Physicists urged to close dark matter

(ORDO NEWS) — A group of scientists believe that the presence of barred galaxies indicates that the traditional cosmological model and the standard theory of gravity are wrong. Despite the correctness of some of this criticism, the proposed modification of physical theories also raises questions.

New work in Symmetry focuses on the fact that observed typical galactic structures seem to be inconsistent with the presence of dark matter in galaxies.

As the authors of the study believe in this regard, it is not there, and the observed oddities in the rotation of galactic disks indicate that we misunderstand the nature of gravity.

The article takes a new approach to showing the incorrectness of the standard cosmological model, suggesting instead a version of MOND – a hypothesis of modified Newtonian dynamics, according to which the law of universal gravitation simply does not work for small accelerations.

About half a century ago, astronomers received reliable observational evidence that the disks of the galaxy – and ours too – are behaving abnormally. In the solar system, the farther the planet is from the star, the slower it follows the trajectory around it.

Judging by the known data on exoplanets, the same is the case in other planetary systems. But in galaxies, instead, the speed of rotation of stars at the edges of galactic disks (relative to galactic centers) is approximately the same as at the core itself.

From this, it was concluded that there are some invisible – in all ranges – objects surrounding the galaxies, which, with their gravity, spin the edges of these disks.

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A number of galaxies behave as if there is no or almost no dark matter in them. MOND cannot explain this, in contrast to the standard cosmological theory, which attributes the difference in behavior to the different evolution of such galaxies (their stripping off by more massive ones). The authors of the new work suggest that there are some observational inaccuracies for all such galaxies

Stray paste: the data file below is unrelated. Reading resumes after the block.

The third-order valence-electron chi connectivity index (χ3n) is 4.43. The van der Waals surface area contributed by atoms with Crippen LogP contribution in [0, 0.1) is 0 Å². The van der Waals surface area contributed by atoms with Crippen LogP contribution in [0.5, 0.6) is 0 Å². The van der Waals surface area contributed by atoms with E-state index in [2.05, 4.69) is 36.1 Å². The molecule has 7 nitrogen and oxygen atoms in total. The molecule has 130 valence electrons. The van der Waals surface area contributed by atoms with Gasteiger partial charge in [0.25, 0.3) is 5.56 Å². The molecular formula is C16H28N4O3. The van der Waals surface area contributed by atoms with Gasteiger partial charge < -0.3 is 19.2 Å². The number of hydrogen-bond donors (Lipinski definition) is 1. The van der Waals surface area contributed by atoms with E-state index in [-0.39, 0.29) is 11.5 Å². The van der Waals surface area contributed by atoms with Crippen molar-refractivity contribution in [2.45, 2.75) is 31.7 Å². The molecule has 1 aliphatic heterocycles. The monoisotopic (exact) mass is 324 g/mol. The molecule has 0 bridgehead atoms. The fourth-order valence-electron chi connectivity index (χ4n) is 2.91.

The presence of such “dark matter” also simplified the understanding of the results of observations of the inhomogeneity of the Universe. Gravitational lensing data also indicated that many galaxies have a mass greater than that, and this follows from observations of them in the optical or any other range.

Such a hypothesis of “dark matter” was logical, but required an explanation of what it is. For decades, physicists have assumed that these are some exotic WIMP particles that have mass, but do not interact with photons of all types of radiation. The problem turned out to be that such particles were not detected in any experiments.

In 1983, they proposed a different approach to solving the problem – MOND, modified Newtonian dynamics.

According to it, at the edges of galactic disks, where the action of gravity of matter from the galactic core weakens (due to huge distances from it), the law of universal gravitation changes – and in such a way that objects in such zones can move around the center of galaxies much faster than the standard representation allows about gravity.

The problem with MOND, however, was that it did not explain well the dynamics in clusters and superclusters of galaxies. There it was more like that there is still some invisible mass – otherwise it was difficult to explain the movements of large clusters of galaxies.